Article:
Photos of Tara Betts, Mallessa James, Len Lawson, Cynthia Manick, and Craig Stevens

Panel: The Future of Black

This panel discussion of the anthology, The Future of Black: Afrofuturism, Black Comics, and Superhero Poetry features editors and contributors Tara Betts, Mallessa James, Len Lawson, Cynthia Manick, and Craig Stevens moderated by Chicago’s Dr. Eve L. Ewing.

Pre-signed books will be available for purchase.

About The Future of Black: Afrofuturism, Black Comics, and Superhero Poetry:

The expansion of Marvel and DC Comics’ characters such as Black Panther, Luke Cage, and Black Lightning in film and on television has created a proliferation of poetry in this genre—receiving wide literary and popular attention.

This groundbreaking collection highlights work from poets who have written verse within this growing tradition, including Terrance Hayes, Lucille Clifton, Gil Scott-Heron, A. Van Jordan, Glenis Redmond, Tracy K. Smith, Teri Ellen Cross Davis, Joshua Bennett, Douglas Kearney, Tara Betts, Frank X Walker, Tyree Daye, and others. In addition, the anthology will also feature the work of artists such as John Jennings and Najee Dorsey, showcasing their interpretations of superheroes, Black comic characters, Afrofuturistic images from the African diaspora.

About the speakers:

Dr. Tara Betts is the author of Break the Habit, Arc & Hue, and the forthcoming Refuse to Disappear. She is the inaugural Poet for the People Practitioner Fellow at University of Chicago and founder of Whirlwind Learning Center. She is currently teaching poetry classes at Northwestern University.

Mallessa James is an emerging writer and artist whose work explores blackness, science, and theopoetics. Her writing has appeared in The Future of Black: Afrofuturism, Black Comics, and Superhero Poetry; The Black Liberation Blueprint; Gumbo Magazine; Edge Effects; and BLUU Notes: An Anthology of Love, Justice, and Liberation. Originally from the occupied lands of the Ojibwe, Odawa, and Potawatomi Nations (Chicago, Illinois), she identifies as a Black, sci-fi fantasy loving, cis-female person of the global majority; currently resides on the occupied lands of the Powhatan Confederacy (Richmond, Virginia); and enjoys extended walks, expansive conversations, and extra spicy food.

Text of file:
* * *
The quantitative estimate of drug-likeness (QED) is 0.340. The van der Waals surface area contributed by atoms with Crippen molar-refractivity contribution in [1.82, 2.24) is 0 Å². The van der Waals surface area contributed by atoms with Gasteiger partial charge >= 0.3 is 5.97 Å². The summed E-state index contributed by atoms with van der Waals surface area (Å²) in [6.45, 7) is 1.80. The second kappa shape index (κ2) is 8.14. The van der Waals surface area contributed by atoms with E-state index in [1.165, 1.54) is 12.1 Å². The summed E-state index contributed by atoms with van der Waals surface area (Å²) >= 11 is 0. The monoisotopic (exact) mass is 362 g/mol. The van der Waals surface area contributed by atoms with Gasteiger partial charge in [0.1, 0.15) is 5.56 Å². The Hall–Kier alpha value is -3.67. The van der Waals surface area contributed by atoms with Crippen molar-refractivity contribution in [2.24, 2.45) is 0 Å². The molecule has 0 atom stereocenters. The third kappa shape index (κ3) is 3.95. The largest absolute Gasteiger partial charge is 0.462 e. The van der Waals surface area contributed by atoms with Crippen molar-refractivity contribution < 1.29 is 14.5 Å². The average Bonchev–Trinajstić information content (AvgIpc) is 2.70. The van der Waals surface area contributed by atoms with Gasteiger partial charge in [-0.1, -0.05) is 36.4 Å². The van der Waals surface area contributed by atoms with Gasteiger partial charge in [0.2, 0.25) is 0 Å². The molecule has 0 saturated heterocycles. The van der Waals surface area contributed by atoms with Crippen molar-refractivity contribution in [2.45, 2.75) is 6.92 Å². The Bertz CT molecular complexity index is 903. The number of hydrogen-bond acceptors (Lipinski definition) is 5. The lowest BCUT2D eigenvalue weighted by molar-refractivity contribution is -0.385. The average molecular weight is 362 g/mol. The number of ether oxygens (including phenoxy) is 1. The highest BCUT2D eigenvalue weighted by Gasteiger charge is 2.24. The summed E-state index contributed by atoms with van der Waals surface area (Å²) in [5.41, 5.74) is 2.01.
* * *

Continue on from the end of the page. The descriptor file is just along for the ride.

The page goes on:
Len Lawson is the author of Chime (Get Fresh Books, 2019) and an editor of The Future of Black: Afrofuturism, Black Comics, and Superhero Poetry (Blair Press, 2021). He has earned fellowships from Tin House, Palm Beach Poetry Festival, Callaloo, Vermont Studio Center, and Virginia Center for the Creative Arts among others. His poetry appears in African American Review, Callaloo, Mississippi Review, Ninth Letter, Verse Daily, and elsewhere. Born and living in South Carolina, Len earned a PhD in English Literature and Criticism from Indiana University of Pennsylvania and is currently Assistant Professor of English at Newberry College.

Cynthia Manick is the author of No Sweet Without Brine (Amistad-HarperCollins, forthcoming 2023), editor of The Future of Black: Afrofuturism, Black Comics, and Superhero Poetry (Blair Publishing, 2021), and author of Blue Hallelujahs (Black Lawrence Press, 2016). Manick is Founder of the reading series Soul Sister Revue and her work has appeared in the Academy of American Poets Poem-A-Day Series, Callaloo, Wall Street Journal, and elsewhere. She currently serves on the board of the International Women’s Writing Guild and the editorial board of Alice James Books.

Craig Stevens (@mrblackatlantic) is an artist academic that writes and curates around themes of transcultural Blackness, freedom making and radical solidarity. He is co-founder of the Black & African Solidarity Show (B.A.S.S.) and a doctoral student in the Northwestern University Anthropology Department.

Dr. Eve L. Ewing is a sociologist of education and a writer from Chicago. She is the author of Electric Arches, which received awards from the American Library Association and the Poetry Society of America and was names one of the year’s best books by NPR and the Chicago Tribune. She is also the author of Ghosts in the Schoolyard: Racism and School Closings on Chicago’s South Side, the writer of Marvel Comics’ Ironheart series, and the co-author (with Nate Marshall) of No Blue Memories: The Life of Gwendolyn Brooks. She is an assistant professor at the University of Chicago School of Social Service Administration. Her work has been published in The New Yorker, The Atlantic, The New York Times, and many other venues.

The event is finished.


May 15 2022


2:00 pm - 2:50 pm


G.A.R. Hall
Chicago Cultural Center


2:00 pm Central

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